You can create a line and add multiple anchor points: Then select one point yes - one point no etc. After that press arrow up or down and you will get this type of wave:


1

I give you one way to create waves: Let's say you have a graphic primitive shape, i.e. line - You select this form and open Effects Window where you choose Twirl effect and drag it to the shape: You adjust the values in the popup window - Click OK when you've done. I duplicated the results just to show the waves I got - If you want, you can ...


1

After You load the file to PXM and press V (moVe tool), then you click on a layer with an icon you want to resize and the resizing marks will appear -> press Shift and drag any point to resize the icon to any size you want. Second way is by selecting the layer, then press EDIT->TRANSFORM (or RightClick->Transform) and choosing scaling value in the upper ...


1

Several options: select part of the gray background, and clone/copy it to cover the text you don't want. use the eyedropper tool to select the gray background, and then paint over the text with that color use the clone tool to clone a blank part of the gray background over the text part use the eyedropper tool to select the gray background, then create a ...


1

I did this in Photoshop, but conceptually it should be very similar: Just adjust the brightness. Gray is just a whiter black, and so lightening everything proportionally should give you the results you want. I did it with the Brightness/Contrast dialog, but you could do it with Levels too. I'd imagine Pixelmator has these features. I checked out the help ...


1

Gimp We can easily convert any colour to alpha with Gimp. Choose "Layer - Transparency - Color to Alpha..." to select any colour (defaults to white) you wish to make transparent. Depending on your original file format you may have to add an alpha channel first (Layer - Transparency - Add Alpha Channel):


1

Just create a rectangle and fill it with Gradient with any colors you want. There is Rainbow gradient included too:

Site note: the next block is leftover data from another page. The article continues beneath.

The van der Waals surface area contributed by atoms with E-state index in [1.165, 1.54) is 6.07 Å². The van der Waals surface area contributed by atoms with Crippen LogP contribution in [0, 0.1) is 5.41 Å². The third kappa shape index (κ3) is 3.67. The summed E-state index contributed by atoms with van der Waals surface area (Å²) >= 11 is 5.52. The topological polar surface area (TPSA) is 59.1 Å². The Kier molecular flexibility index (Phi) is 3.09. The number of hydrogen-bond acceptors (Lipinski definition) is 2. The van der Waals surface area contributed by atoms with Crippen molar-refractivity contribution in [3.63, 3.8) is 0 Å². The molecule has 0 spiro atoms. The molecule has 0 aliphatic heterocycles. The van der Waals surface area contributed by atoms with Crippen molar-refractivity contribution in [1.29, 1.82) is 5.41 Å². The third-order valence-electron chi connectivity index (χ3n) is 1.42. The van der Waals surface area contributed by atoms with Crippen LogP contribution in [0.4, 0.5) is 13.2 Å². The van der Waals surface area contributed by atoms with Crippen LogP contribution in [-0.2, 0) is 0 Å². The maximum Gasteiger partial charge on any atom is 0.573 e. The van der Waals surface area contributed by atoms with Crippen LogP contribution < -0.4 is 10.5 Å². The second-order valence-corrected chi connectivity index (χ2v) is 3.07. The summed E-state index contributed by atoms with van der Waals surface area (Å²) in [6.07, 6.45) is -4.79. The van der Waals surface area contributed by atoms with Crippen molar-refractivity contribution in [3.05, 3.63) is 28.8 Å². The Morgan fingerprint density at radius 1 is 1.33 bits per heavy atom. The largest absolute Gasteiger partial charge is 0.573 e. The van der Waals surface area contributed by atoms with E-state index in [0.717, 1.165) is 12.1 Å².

1

You need to click on the outline while having the pen selected and the shape will appear with red dots. This will allow you to move the handles.


1

The first simple option: Right Click->Convert to Pixels and work as usual (selections and manipulation). The second option: Select the shape, evoke right click menu as on the picture, and choose Make Editable: Next, you delete the part you want (select 1 anchor point and press delete - the anchor point and its surrounding points will be deleted if you ...


1

If the lines are horizontal, vertical, or 45º diagonal, you can use the pen tool and press shift after the first point is placed.


1

Basically, the light colors are easier to get rid of with simple contrast adjustment, the dark blues are probably gonna be harder work. But since this is a comic, it was probably inked first and then colored later. So maybe just ask the publisher of André Franquin for an uncolored version?


1

with raster apps, I've always done it this way: Draw first line duplicated it and offset it the distance you want now draw a selection around both lines and duplicate these lines align one line from the original to the new one (you will now have 3 lines) duplicate the 3 to make 5, the 5 to make 9, the 9 to make 17, etc.


1

Click on the shape in the layer list to select it. Right click on the shape in the layer list. Click on "Group". Select Edit -> Load Selection This will select around the shape itself. If the shape is just a stroke, you might need to use the magic wand or something similar to select/unselect the contents.


1

This question has been baking my noodle for some time and I have done some experimenting in Photoshop. Perhaps it isn't too different in Pixelmator. This is my solution: I duplicated the transparent Layer till the transparency was entirely gone. Then I measure the pixel again with its now darker and non-transparent value. Then I filled a new layer in the ...


1

You need to create a selection, then apply the gradient to that.